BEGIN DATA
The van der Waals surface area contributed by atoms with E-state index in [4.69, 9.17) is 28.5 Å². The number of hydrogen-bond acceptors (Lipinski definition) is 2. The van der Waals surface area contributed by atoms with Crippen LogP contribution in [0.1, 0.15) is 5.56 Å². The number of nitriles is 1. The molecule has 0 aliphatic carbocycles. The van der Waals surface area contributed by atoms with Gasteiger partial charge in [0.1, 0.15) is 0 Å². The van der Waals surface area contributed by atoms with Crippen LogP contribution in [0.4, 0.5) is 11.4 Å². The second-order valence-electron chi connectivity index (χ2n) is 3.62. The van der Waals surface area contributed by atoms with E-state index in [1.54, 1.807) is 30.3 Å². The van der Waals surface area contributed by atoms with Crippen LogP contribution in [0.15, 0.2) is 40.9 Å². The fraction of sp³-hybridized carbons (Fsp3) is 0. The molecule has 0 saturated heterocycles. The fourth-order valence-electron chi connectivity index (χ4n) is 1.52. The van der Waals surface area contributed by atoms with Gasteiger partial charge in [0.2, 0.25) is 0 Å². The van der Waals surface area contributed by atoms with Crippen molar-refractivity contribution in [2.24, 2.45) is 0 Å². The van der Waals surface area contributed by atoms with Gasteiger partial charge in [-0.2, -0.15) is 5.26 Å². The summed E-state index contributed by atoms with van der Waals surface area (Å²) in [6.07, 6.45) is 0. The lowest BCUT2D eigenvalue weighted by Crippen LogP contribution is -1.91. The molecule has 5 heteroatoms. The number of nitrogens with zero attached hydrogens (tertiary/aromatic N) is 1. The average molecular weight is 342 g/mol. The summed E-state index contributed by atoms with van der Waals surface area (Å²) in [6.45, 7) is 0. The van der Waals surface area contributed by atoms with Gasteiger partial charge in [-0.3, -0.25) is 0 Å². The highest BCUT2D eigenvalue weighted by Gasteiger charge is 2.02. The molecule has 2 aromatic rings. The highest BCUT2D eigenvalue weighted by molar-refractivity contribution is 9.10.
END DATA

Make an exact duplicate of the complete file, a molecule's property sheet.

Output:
The van der Waals surface area contributed by atoms with E-state index in [4.69, 9.17) is 28.5 Å². The number of hydrogen-bond acceptors (Lipinski definition) is 2. The van der Waals surface area contributed by atoms with Crippen LogP contribution in [0.1, 0.15) is 5.56 Å². The number of nitriles is 1. The molecule has 0 aliphatic carbocycles. The van der Waals surface area contributed by atoms with Gasteiger partial charge in [0.1, 0.15) is 0 Å². The van der Waals surface area contributed by atoms with Crippen LogP contribution in [0.4, 0.5) is 11.4 Å². The second-order valence-electron chi connectivity index (χ2n) is 3.62. The van der Waals surface area contributed by atoms with E-state index in [1.54, 1.807) is 30.3 Å². The van der Waals surface area contributed by atoms with Crippen LogP contribution in [0.15, 0.2) is 40.9 Å². The fraction of sp³-hybridized carbons (Fsp3) is 0. The molecule has 0 saturated heterocycles. The fourth-order valence-electron chi connectivity index (χ4n) is 1.52. The van der Waals surface area contributed by atoms with Gasteiger partial charge in [0.2, 0.25) is 0 Å². The van der Waals surface area contributed by atoms with Crippen molar-refractivity contribution in [2.24, 2.45) is 0 Å². The van der Waals surface area contributed by atoms with Gasteiger partial charge in [-0.2, -0.15) is 5.26 Å². The summed E-state index contributed by atoms with van der Waals surface area (Å²) in [6.07, 6.45) is 0. The lowest BCUT2D eigenvalue weighted by Crippen LogP contribution is -1.91. The molecule has 5 heteroatoms. The number of nitrogens with zero attached hydrogens (tertiary/aromatic N) is 1. The average molecular weight is 342 g/mol. The summed E-state index contributed by atoms with van der Waals surface area (Å²) in [6.45, 7) is 0. The van der Waals surface area contributed by atoms with Gasteiger partial charge in [-0.3, -0.25) is 0 Å². The highest BCUT2D eigenvalue weighted by Gasteiger charge is 2.02. The molecule has 2 aromatic rings. The highest BCUT2D eigenvalue weighted by molar-refractivity contribution is 9.10.